The performance of this "list application" is a function of the number of changes that have occurred between one application and the next. Thankfully normal modding practices help us here. It is uncommon for users to download 100GB of mods and never test between installing the first and the last of the mods. Instead most users tend to install one or two mods, or perhaps a dozen, then test the game, then install a few more. Thus the cost of applying a list is amortized over the lifetime of the list.

Normal Workflows

During modding, users may perform several operations on a modlist and a game folder. These modifications are often destructive, and unfortunately we lack the required APIs to re-download these files from many of the original sources. Thus we must track these files that are commonly modified and back them up so they can be restored at a later time. Thankfully the list of files users tend to modify is fairly well known and so we should be able to keep these in a predefined list. For example, for Skyrim these files are plugin files (.esm, .esp, .esl), and not the game archives or executables. When users modify the archives they tend to download pre-created optimized archives, and in these cases the mod manager will be replacing the files.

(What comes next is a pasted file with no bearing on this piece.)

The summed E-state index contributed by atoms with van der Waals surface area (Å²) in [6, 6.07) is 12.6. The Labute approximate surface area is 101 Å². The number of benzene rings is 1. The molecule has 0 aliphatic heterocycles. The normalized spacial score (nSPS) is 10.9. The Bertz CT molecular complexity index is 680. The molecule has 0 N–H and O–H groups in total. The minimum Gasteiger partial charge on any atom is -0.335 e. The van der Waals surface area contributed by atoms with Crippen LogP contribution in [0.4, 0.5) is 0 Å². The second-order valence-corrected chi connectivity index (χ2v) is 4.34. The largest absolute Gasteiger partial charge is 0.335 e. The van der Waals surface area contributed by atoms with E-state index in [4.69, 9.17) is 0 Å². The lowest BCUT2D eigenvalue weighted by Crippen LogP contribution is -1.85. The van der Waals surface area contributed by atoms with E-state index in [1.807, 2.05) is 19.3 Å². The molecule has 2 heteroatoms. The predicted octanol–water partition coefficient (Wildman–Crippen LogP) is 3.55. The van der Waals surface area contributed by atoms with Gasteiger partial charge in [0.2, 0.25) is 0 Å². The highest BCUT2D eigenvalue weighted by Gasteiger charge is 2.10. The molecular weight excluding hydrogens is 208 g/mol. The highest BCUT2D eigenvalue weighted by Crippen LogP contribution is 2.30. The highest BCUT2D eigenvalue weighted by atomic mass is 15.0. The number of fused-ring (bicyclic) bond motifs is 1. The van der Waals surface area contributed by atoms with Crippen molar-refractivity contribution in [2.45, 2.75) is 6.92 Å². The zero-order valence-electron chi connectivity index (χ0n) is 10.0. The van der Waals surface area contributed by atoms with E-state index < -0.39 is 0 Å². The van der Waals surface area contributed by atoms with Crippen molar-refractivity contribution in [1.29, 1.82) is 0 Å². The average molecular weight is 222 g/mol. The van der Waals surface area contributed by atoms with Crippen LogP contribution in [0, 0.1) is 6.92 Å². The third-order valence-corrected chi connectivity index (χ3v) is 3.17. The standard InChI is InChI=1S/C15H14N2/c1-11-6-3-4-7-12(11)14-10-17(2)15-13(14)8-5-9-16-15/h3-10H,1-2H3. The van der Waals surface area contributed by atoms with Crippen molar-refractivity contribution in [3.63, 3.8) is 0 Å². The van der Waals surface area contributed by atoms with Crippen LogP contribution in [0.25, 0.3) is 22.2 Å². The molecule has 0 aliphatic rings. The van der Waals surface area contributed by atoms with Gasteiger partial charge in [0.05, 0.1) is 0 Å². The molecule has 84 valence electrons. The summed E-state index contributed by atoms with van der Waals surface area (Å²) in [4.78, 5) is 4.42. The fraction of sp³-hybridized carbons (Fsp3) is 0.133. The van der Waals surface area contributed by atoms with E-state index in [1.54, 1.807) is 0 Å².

Decision Graph

Here is a basic flow graph of the modlist application process:

  A[For each file in Modlist] --> B{Does it exist in\n the game folder?}
  B --> |No| C[Copy the File\n into the Folder]
  B --> |Yes| D{Does the hash match?}
  D --> |Yes| E[Do Nothing]
  D --> |No| F{Does the dest file exist \n in an archive backup?}
  F --> |Yes| C
  F --> |No| G[Backup the dest file]